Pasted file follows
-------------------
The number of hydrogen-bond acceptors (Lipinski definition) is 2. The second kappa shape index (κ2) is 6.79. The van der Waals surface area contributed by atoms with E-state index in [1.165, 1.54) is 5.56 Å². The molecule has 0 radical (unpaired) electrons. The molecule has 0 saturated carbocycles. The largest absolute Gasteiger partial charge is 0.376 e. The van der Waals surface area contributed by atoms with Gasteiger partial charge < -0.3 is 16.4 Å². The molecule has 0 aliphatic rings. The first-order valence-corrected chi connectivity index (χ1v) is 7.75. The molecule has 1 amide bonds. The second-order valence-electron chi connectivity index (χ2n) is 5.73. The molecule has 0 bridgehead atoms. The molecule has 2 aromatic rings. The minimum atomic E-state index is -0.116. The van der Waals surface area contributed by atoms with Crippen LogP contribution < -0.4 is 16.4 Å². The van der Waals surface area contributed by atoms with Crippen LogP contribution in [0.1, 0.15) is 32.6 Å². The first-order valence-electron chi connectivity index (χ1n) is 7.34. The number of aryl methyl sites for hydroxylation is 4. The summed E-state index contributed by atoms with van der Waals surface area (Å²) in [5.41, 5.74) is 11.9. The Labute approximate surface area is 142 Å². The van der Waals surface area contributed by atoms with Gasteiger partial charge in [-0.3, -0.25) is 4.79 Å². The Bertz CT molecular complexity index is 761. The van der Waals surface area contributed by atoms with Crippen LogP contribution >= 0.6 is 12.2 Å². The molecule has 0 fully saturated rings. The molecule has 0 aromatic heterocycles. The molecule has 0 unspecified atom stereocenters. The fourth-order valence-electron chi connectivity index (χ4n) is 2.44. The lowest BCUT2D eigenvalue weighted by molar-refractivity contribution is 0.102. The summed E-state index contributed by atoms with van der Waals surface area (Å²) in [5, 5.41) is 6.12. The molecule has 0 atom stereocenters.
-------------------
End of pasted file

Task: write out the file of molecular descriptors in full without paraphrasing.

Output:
The number of hydrogen-bond acceptors (Lipinski definition) is 2. The second kappa shape index (κ2) is 6.79. The van der Waals surface area contributed by atoms with E-state index in [1.165, 1.54) is 5.56 Å². The molecule has 0 radical (unpaired) electrons. The molecule has 0 saturated carbocycles. The largest absolute Gasteiger partial charge is 0.376 e. The van der Waals surface area contributed by atoms with Gasteiger partial charge < -0.3 is 16.4 Å². The molecule has 0 aliphatic rings. The first-order valence-corrected chi connectivity index (χ1v) is 7.75. The molecule has 1 amide bonds. The second-order valence-electron chi connectivity index (χ2n) is 5.73. The molecule has 0 bridgehead atoms. The molecule has 2 aromatic rings. The minimum atomic E-state index is -0.116. The van der Waals surface area contributed by atoms with Crippen LogP contribution < -0.4 is 16.4 Å². The van der Waals surface area contributed by atoms with Crippen LogP contribution in [0.1, 0.15) is 32.6 Å². The first-order valence-electron chi connectivity index (χ1n) is 7.34. The number of aryl methyl sites for hydroxylation is 4. The summed E-state index contributed by atoms with van der Waals surface area (Å²) in [5.41, 5.74) is 11.9. The Labute approximate surface area is 142 Å². The van der Waals surface area contributed by atoms with Gasteiger partial charge in [-0.3, -0.25) is 4.79 Å². The Bertz CT molecular complexity index is 761. The van der Waals surface area contributed by atoms with Crippen LogP contribution >= 0.6 is 12.2 Å². The molecule has 0 fully saturated rings. The molecule has 0 aromatic heterocycles. The molecule has 0 unspecified atom stereocenters. The fourth-order valence-electron chi connectivity index (χ4n) is 2.44. The lowest BCUT2D eigenvalue weighted by molar-refractivity contribution is 0.102. The summed E-state index contributed by atoms with van der Waals surface area (Å²) in [5, 5.41) is 6.12. The molecule has 0 atom stereocenters.